IN the North of Italy in the Veneto, there’s a wine called Valpolicella. Perhaps you know it as a light, cheerful, quaffing sort of wine with some bright cherry fruit – something to drink on holiday but nothing, frankly, to write home about. In fact, like many famous Italian wine regions, there has been an explosion of quality in Valpolicella and for summer drinking, they are well worth seeking out. But what we’re talking about today is a peculiar regional specialty: Amarone.
Amarone, or Amarone della Valpolicella (to mention its rather glorious full name), is a super-charged version of regular Valpolicella and made from the same grape varieties. For Valpolicella, the Corvina, Rondinella and Molinara grapes are vinified in a conventional way, whereas the grapes for Amarone are picked in whole bunches and laid (traditionally on straw mats) in a special drying room (the attic originally) and the grapes are dried for several months. The process is known as Appassimento and, in the same way that boiling a sauce concentrates it, as the grapes dry, the water content goes down and the juice of the grapes becomes more concentrated.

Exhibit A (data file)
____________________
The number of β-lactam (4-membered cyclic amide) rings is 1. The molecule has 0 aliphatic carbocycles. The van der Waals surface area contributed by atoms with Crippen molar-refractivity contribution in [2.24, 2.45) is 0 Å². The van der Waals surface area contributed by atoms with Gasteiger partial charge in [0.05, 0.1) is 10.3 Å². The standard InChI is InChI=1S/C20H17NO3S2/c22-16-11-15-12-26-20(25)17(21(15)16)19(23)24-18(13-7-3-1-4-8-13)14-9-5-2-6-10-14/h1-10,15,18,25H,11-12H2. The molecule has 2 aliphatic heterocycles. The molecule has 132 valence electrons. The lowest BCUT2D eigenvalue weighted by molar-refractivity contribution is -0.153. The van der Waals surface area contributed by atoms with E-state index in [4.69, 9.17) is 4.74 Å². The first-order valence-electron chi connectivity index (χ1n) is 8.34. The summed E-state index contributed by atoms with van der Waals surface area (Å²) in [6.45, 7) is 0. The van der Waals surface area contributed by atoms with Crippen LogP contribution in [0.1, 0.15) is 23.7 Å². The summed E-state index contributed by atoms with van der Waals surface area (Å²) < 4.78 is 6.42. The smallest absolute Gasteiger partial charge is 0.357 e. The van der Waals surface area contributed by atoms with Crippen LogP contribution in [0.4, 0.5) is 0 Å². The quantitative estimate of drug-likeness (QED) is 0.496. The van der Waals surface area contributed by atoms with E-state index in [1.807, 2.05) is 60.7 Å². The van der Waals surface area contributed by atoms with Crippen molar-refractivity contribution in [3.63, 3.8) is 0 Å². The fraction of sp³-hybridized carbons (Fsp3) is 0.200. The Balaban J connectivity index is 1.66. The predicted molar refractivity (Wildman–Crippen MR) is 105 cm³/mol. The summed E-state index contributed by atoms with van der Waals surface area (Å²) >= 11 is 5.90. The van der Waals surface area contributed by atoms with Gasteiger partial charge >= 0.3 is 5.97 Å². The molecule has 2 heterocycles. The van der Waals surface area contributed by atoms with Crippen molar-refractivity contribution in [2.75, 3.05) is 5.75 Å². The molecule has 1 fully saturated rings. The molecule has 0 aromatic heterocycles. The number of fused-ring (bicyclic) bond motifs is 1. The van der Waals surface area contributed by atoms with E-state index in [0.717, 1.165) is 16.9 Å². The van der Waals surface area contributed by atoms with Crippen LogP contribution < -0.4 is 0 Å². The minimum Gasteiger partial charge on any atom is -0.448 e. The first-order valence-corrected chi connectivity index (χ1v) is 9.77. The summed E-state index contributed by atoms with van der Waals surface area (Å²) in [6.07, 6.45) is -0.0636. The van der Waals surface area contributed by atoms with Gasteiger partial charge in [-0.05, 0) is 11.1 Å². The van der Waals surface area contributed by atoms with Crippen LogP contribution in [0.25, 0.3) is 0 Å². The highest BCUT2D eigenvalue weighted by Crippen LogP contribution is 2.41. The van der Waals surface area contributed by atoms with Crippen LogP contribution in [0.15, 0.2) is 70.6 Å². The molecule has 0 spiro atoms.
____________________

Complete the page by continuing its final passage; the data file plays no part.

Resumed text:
When all the grape sugar has turned to alcohol and fermented to dryness, an Amarone can have as much as 16 per cent alcohol whereas Valpolicella might have up to 12 per cent. It’s powerful stuff and there’s no mistake, all that fruit concentration can make it seem a little sweet even when dry. The drying process imparts complex earthy, spicy, even chocolate, flavours that make it a fabulous accompaniment with venison or duck.
The story doesn’t end there; many producers add the skins from the Amarone once the wine has been pressed to their basic Valpolicella. This provokes a second round of fermentation and results in what’s known as a Valpolicella Ripasso: a Valpolicella that borrows some of Amarone’s grandeur and power but at a more reasonable price. It’s well worth looking out for.
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